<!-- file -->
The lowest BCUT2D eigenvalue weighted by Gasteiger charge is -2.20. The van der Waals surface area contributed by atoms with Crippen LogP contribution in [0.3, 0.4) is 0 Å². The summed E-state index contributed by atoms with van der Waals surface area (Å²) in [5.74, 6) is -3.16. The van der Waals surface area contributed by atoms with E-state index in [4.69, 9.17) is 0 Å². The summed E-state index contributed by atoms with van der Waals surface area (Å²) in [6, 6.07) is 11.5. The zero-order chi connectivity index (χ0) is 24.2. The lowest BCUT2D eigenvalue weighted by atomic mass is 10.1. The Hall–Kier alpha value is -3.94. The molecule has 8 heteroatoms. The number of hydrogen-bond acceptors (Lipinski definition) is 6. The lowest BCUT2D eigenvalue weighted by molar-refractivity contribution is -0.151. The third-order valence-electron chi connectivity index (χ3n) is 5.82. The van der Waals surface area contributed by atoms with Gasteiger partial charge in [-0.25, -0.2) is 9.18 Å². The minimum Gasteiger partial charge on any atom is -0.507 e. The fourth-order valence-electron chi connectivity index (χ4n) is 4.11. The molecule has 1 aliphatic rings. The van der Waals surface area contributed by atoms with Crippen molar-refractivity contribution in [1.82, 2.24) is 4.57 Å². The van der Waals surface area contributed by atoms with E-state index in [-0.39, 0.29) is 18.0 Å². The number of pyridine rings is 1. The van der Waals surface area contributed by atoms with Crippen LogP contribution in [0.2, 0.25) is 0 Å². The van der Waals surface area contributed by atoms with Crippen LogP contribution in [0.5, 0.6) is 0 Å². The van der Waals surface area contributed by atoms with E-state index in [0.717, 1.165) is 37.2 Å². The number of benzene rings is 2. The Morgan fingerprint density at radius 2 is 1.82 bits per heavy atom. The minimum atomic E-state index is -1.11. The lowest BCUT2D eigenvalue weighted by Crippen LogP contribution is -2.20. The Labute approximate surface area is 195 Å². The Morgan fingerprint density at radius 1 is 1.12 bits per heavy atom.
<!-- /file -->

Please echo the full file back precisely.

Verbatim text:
The lowest BCUT2D eigenvalue weighted by Gasteiger charge is -2.20. The van der Waals surface area contributed by atoms with Crippen LogP contribution in [0.3, 0.4) is 0 Å². The summed E-state index contributed by atoms with van der Waals surface area (Å²) in [5.74, 6) is -3.16. The van der Waals surface area contributed by atoms with E-state index in [4.69, 9.17) is 0 Å². The summed E-state index contributed by atoms with van der Waals surface area (Å²) in [6, 6.07) is 11.5. The zero-order chi connectivity index (χ0) is 24.2. The lowest BCUT2D eigenvalue weighted by atomic mass is 10.1. The Hall–Kier alpha value is -3.94. The molecule has 8 heteroatoms. The number of hydrogen-bond acceptors (Lipinski definition) is 6. The lowest BCUT2D eigenvalue weighted by molar-refractivity contribution is -0.151. The third-order valence-electron chi connectivity index (χ3n) is 5.82. The van der Waals surface area contributed by atoms with Gasteiger partial charge in [-0.25, -0.2) is 9.18 Å². The minimum Gasteiger partial charge on any atom is -0.507 e. The fourth-order valence-electron chi connectivity index (χ4n) is 4.11. The molecule has 1 aliphatic rings. The van der Waals surface area contributed by atoms with Crippen molar-refractivity contribution in [1.82, 2.24) is 4.57 Å². The van der Waals surface area contributed by atoms with E-state index in [-0.39, 0.29) is 18.0 Å². The number of pyridine rings is 1. The van der Waals surface area contributed by atoms with Crippen LogP contribution in [0.2, 0.25) is 0 Å². The van der Waals surface area contributed by atoms with Crippen LogP contribution in [0.5, 0.6) is 0 Å². The van der Waals surface area contributed by atoms with E-state index in [0.717, 1.165) is 37.2 Å². The number of benzene rings is 2. The Morgan fingerprint density at radius 2 is 1.82 bits per heavy atom. The minimum atomic E-state index is -1.11. The lowest BCUT2D eigenvalue weighted by Crippen LogP contribution is -2.20. The Labute approximate surface area is 195 Å². The Morgan fingerprint density at radius 1 is 1.12 bits per heavy atom.